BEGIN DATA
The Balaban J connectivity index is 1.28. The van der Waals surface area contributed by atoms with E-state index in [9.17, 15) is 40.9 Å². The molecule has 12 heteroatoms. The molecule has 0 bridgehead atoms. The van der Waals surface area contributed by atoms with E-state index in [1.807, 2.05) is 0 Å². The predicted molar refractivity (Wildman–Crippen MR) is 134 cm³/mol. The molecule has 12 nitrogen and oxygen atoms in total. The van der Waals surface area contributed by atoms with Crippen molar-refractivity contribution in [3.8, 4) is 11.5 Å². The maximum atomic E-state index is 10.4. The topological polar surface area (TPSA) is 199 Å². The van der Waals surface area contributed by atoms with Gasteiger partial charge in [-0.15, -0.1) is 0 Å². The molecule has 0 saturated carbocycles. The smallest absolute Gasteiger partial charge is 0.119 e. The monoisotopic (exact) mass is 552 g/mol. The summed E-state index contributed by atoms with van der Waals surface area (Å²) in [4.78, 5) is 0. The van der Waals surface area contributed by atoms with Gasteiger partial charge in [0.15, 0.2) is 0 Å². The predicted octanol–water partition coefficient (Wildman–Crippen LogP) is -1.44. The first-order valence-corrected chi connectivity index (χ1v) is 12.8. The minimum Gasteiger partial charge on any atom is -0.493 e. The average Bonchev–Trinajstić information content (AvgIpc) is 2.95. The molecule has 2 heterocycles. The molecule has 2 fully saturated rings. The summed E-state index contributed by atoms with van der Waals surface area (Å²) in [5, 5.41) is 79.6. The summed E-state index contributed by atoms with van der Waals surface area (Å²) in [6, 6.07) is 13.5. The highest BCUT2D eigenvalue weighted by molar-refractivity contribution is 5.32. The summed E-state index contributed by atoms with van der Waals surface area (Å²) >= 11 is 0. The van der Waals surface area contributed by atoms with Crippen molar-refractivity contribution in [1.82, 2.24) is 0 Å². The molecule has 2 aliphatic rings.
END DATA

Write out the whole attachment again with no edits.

The Balaban J connectivity index is 1.28. The van der Waals surface area contributed by atoms with E-state index in [9.17, 15) is 40.9 Å². The molecule has 12 heteroatoms. The molecule has 0 bridgehead atoms. The van der Waals surface area contributed by atoms with E-state index in [1.807, 2.05) is 0 Å². The predicted molar refractivity (Wildman–Crippen MR) is 134 cm³/mol. The molecule has 12 nitrogen and oxygen atoms in total. The van der Waals surface area contributed by atoms with Crippen molar-refractivity contribution in [3.8, 4) is 11.5 Å². The maximum atomic E-state index is 10.4. The topological polar surface area (TPSA) is 199 Å². The van der Waals surface area contributed by atoms with Gasteiger partial charge in [-0.15, -0.1) is 0 Å². The molecule has 0 saturated carbocycles. The smallest absolute Gasteiger partial charge is 0.119 e. The monoisotopic (exact) mass is 552 g/mol. The summed E-state index contributed by atoms with van der Waals surface area (Å²) in [4.78, 5) is 0. The van der Waals surface area contributed by atoms with Gasteiger partial charge in [0.15, 0.2) is 0 Å². The predicted octanol–water partition coefficient (Wildman–Crippen LogP) is -1.44. The first-order valence-corrected chi connectivity index (χ1v) is 12.8. The minimum Gasteiger partial charge on any atom is -0.493 e. The average Bonchev–Trinajstić information content (AvgIpc) is 2.95. The molecule has 2 heterocycles. The molecule has 2 fully saturated rings. The summed E-state index contributed by atoms with van der Waals surface area (Å²) in [5, 5.41) is 79.6. The summed E-state index contributed by atoms with van der Waals surface area (Å²) in [6, 6.07) is 13.5. The highest BCUT2D eigenvalue weighted by molar-refractivity contribution is 5.32. The summed E-state index contributed by atoms with van der Waals surface area (Å²) >= 11 is 0. The van der Waals surface area contributed by atoms with Crippen molar-refractivity contribution in [1.82, 2.24) is 0 Å². The molecule has 2 aliphatic rings.